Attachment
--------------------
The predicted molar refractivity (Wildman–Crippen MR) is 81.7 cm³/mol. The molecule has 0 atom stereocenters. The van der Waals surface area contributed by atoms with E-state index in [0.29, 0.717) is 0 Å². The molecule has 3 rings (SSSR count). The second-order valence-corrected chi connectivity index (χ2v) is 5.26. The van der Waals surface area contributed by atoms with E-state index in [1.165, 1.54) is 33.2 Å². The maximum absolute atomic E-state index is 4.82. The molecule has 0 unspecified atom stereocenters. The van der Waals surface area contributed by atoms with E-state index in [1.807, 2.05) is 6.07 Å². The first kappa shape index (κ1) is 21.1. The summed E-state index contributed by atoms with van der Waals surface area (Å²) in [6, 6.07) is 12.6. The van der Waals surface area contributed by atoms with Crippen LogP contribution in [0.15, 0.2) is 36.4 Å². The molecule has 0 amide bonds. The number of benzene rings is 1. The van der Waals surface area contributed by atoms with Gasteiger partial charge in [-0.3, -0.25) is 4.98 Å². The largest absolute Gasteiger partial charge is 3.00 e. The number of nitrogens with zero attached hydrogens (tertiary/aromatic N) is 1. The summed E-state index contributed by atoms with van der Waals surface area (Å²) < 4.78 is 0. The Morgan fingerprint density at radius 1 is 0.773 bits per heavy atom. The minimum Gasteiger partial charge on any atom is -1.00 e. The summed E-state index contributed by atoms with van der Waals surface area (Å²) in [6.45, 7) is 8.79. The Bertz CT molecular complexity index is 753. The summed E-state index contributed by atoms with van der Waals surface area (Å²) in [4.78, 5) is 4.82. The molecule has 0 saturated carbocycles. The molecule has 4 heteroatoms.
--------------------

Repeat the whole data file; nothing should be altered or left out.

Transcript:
The predicted molar refractivity (Wildman–Crippen MR) is 81.7 cm³/mol. The molecule has 0 atom stereocenters. The van der Waals surface area contributed by atoms with E-state index in [0.29, 0.717) is 0 Å². The molecule has 3 rings (SSSR count). The second-order valence-corrected chi connectivity index (χ2v) is 5.26. The van der Waals surface area contributed by atoms with E-state index in [1.165, 1.54) is 33.2 Å². The maximum absolute atomic E-state index is 4.82. The molecule has 0 unspecified atom stereocenters. The van der Waals surface area contributed by atoms with E-state index in [1.807, 2.05) is 6.07 Å². The first kappa shape index (κ1) is 21.1. The summed E-state index contributed by atoms with van der Waals surface area (Å²) in [6, 6.07) is 12.6. The van der Waals surface area contributed by atoms with Crippen LogP contribution in [0.15, 0.2) is 36.4 Å². The molecule has 0 amide bonds. The number of benzene rings is 1. The van der Waals surface area contributed by atoms with Gasteiger partial charge in [-0.3, -0.25) is 4.98 Å². The largest absolute Gasteiger partial charge is 3.00 e. The number of nitrogens with zero attached hydrogens (tertiary/aromatic N) is 1. The summed E-state index contributed by atoms with van der Waals surface area (Å²) < 4.78 is 0. The Morgan fingerprint density at radius 1 is 0.773 bits per heavy atom. The minimum Gasteiger partial charge on any atom is -1.00 e. The summed E-state index contributed by atoms with van der Waals surface area (Å²) in [6.45, 7) is 8.79. The Bertz CT molecular complexity index is 753. The summed E-state index contributed by atoms with van der Waals surface area (Å²) in [4.78, 5) is 4.82. The molecule has 0 saturated carbocycles. The molecule has 4 heteroatoms.